Samuel Sidney McClure was an American publisher who became known as a key figure in investigative, or muckraking, journalism. He co-founded and ran McClures Magazine from 1893 to 1911 and he was born to an Ulster Scots family in County Antrim, Northern Ireland, and emigrated with his widowed mother to Indiana when he was nine years old. He grew up in poverty on a farm and graduated from Valparaiso High School in 1875. He worked his way through Knox College, where he co-founded its student newspaper, in 1884, he established the McClure Syndicate, the first U. S. newspaper syndicate, which serialized books. McClure created a new form of writing for his journalists that we still use today. Instead of demanding that his writers give him articles for his paper immediately, kipling was also present when McClure began to contemplate the launch of a new literary magazine. He founded McClures Magazine in 1893 and ran it successfully until 1911 when poor health, through his magazine, he introduced Dr. Maria Montessoris new teaching methods to North America in 1911. McClure was a partner of Frank Nelson Doubleday in Doubleday & McClure. After he was ousted in 1911, McClures Magazine serialized his ghost-written autobiography and he died in 1949 in New York City, U. S. A. The Life of Mary Baker G. Eddy and the History of Christian Science Lyon, success Story, The Life and Times of S. S. McClure. New York, Frederick A. Stokes Co, McClure Publishing Company Archives - Special Collections, University of Delaware Library Samuel McClure biography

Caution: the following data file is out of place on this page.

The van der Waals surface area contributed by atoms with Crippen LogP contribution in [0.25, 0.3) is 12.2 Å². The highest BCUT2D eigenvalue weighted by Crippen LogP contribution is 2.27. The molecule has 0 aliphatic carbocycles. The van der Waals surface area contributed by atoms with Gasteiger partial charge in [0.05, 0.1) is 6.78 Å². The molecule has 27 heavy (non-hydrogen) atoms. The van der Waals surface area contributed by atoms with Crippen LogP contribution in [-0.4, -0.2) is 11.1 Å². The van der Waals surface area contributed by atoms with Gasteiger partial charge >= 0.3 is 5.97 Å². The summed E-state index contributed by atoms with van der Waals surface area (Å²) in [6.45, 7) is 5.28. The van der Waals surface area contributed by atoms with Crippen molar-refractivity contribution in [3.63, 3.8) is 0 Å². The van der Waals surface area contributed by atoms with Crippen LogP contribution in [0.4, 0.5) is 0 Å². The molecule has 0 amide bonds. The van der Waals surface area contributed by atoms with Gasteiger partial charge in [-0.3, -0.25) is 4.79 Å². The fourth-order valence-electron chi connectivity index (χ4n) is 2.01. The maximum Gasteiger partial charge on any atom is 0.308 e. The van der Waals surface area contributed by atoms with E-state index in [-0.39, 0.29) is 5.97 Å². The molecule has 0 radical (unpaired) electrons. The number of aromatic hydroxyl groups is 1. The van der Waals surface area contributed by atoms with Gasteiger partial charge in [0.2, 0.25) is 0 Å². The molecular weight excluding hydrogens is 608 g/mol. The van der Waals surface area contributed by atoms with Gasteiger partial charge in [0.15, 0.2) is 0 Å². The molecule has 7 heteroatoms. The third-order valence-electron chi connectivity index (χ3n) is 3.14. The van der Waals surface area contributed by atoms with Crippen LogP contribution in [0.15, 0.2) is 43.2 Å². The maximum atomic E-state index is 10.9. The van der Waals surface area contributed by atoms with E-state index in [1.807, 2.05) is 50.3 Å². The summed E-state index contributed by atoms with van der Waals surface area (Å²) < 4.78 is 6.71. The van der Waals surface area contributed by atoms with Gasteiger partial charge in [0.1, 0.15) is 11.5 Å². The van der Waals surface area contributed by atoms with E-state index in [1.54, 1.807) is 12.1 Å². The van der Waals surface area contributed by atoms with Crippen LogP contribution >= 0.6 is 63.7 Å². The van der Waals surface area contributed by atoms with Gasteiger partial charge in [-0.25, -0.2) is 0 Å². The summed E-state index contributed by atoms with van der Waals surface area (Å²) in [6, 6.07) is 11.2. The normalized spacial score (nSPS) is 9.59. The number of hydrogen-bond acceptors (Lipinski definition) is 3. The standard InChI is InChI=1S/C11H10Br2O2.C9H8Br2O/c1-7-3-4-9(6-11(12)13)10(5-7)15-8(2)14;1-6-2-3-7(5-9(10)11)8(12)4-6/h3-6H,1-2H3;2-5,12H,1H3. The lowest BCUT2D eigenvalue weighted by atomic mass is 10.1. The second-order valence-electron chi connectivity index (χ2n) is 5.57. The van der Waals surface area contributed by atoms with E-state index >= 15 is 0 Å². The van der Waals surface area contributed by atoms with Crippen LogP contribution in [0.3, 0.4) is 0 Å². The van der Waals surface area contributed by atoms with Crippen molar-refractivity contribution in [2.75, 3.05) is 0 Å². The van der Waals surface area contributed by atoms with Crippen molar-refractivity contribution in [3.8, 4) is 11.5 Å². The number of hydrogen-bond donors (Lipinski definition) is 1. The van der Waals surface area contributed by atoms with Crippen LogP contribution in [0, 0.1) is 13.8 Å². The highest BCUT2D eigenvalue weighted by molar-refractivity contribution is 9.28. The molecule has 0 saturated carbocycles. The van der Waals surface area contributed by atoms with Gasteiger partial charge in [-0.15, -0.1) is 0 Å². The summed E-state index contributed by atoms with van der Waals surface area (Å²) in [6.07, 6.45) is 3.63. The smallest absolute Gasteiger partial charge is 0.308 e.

Image: Portrait of S. S. Mc Clure
Cover of January 1901 issue of McClure's Magazine.